One of the things that I really enjoyed about this series was how small the big stakes were. The classic trilogy is about the Galactic Civil War. The New Jedi Order is the story of the Yuuzhan Vong War. The first Legacy series is the battle between the One Sith and most of the other forces in the Galaxy. These are stories set around big characters, doing big things. Ania's story is really about her and her friends just trying to make it from one day to another. Even when they run into big events and big people, like Empresses and Imperial Knights, it's really just a distraction and a sideline to them trying to stay out of jail or make a few more credits. The story ends on a big note, on a massive final battle, but that was reserved for the climax. And, without spoiling too much, in the end, Ania doesn't choose to stay a part of that wider world. She goes back to her smaller, happier life.
Artist Gabriel Hardman, along with the other artists on this series, gave it a wonderfully grotty look. Star Wars has always had the feeling of a lived in universe, not a clean, pristine sci-fi world. Ania's ship is like the Millennium Falcon, nothing new about it, and she starts out as a junk dealer. Even on Coruscant, the galactic capital, the world isn't as shiny as it was after the war. It makes for a stark contrast to many other science fiction comics, and even other Star Wars comics, and it gave the series a unique feel.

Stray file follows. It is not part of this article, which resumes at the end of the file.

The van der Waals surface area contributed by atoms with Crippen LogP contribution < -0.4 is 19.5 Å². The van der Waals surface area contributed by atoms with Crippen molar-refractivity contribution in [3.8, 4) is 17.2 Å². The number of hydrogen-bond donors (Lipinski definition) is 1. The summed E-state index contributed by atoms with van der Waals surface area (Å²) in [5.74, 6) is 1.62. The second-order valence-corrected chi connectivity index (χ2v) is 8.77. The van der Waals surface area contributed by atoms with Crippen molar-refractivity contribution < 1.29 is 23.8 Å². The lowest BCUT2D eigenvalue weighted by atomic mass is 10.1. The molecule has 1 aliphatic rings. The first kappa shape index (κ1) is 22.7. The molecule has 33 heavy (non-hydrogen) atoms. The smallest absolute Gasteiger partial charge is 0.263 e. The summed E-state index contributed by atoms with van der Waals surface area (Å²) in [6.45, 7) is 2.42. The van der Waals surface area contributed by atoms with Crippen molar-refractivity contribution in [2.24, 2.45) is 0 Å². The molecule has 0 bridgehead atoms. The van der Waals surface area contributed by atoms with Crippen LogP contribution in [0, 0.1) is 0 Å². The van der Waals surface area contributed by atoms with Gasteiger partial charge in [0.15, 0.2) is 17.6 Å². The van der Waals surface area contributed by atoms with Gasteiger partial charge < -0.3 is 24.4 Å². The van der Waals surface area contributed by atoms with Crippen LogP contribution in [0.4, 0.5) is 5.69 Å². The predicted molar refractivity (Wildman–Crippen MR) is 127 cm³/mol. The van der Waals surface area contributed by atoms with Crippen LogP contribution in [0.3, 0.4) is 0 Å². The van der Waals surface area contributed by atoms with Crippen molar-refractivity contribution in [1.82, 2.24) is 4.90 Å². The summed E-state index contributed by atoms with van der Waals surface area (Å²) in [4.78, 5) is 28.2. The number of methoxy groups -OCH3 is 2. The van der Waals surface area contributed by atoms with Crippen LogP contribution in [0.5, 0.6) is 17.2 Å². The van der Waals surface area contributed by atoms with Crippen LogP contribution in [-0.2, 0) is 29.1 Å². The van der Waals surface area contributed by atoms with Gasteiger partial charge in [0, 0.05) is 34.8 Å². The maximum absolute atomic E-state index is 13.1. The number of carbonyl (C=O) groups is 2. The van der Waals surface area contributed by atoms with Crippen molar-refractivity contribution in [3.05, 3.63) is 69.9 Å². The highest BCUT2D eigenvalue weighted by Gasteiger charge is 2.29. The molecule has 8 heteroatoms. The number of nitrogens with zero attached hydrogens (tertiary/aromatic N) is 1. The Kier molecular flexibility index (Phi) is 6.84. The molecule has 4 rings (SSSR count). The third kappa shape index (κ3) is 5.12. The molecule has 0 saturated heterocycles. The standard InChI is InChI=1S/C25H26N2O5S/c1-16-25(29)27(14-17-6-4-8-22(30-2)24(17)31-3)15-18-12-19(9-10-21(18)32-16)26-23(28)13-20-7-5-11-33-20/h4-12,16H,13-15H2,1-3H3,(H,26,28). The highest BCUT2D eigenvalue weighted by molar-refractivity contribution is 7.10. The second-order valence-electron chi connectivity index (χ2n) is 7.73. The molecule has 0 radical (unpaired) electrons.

And that's the end. I'm sure I'll be writing more about Star Wars in the future. We have the upcoming Marvel series, the new Star Wars: Rebels cartoon, plus the new movies and all the media that is going to spin out of them. But this really marks the end of an era. I loved the Star Wars movies a lot as a little kid, but fell out of that deep affection until I was 16 and read Heir to the Empire. From there it was all downhill. I now have all the Dark Horse comics (some in collection rather than single, but I have them all in some form), have read all the novels, and spent countless hours playing the various video games. I love Star Wars, always will, in any of its myriad forms. And I want to thank all the creators who have helped make it this wide, Expanded Universe. The Force will be with you, always.
Three trades of Star Wars: Legacy Vol. 2 are out currently: Prisoner of the Floating World, Outcasts of the Broken Ring, and Wanted: Ania Solo. The final volume, Empire of One, will be released in mid-October. All the single issues should be available from your better comic shops.